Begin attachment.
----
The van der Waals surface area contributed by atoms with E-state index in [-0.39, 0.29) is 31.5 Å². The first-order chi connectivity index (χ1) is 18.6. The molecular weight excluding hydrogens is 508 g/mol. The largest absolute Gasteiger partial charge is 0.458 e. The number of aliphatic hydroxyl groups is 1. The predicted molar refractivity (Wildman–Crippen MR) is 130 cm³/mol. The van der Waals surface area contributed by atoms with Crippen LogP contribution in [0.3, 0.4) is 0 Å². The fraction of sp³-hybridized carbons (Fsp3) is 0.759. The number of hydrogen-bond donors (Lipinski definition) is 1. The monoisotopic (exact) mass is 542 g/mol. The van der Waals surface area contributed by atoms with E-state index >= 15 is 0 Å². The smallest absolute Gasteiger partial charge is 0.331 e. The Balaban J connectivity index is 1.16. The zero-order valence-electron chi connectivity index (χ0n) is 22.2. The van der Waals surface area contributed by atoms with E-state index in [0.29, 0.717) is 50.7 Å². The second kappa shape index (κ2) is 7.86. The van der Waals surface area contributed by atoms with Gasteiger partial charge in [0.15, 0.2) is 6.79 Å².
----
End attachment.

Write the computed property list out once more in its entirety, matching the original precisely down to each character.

The van der Waals surface area contributed by atoms with E-state index in [-0.39, 0.29) is 31.5 Å². The first-order chi connectivity index (χ1) is 18.6. The molecular weight excluding hydrogens is 508 g/mol. The largest absolute Gasteiger partial charge is 0.458 e. The number of aliphatic hydroxyl groups is 1. The predicted molar refractivity (Wildman–Crippen MR) is 130 cm³/mol. The van der Waals surface area contributed by atoms with Crippen LogP contribution in [0.3, 0.4) is 0 Å². The fraction of sp³-hybridized carbons (Fsp3) is 0.759. The number of hydrogen-bond donors (Lipinski definition) is 1. The monoisotopic (exact) mass is 542 g/mol. The van der Waals surface area contributed by atoms with E-state index >= 15 is 0 Å². The smallest absolute Gasteiger partial charge is 0.331 e. The Balaban J connectivity index is 1.16. The zero-order valence-electron chi connectivity index (χ0n) is 22.2. The van der Waals surface area contributed by atoms with E-state index in [0.29, 0.717) is 50.7 Å². The second kappa shape index (κ2) is 7.86. The van der Waals surface area contributed by atoms with Gasteiger partial charge in [0.15, 0.2) is 6.79 Å².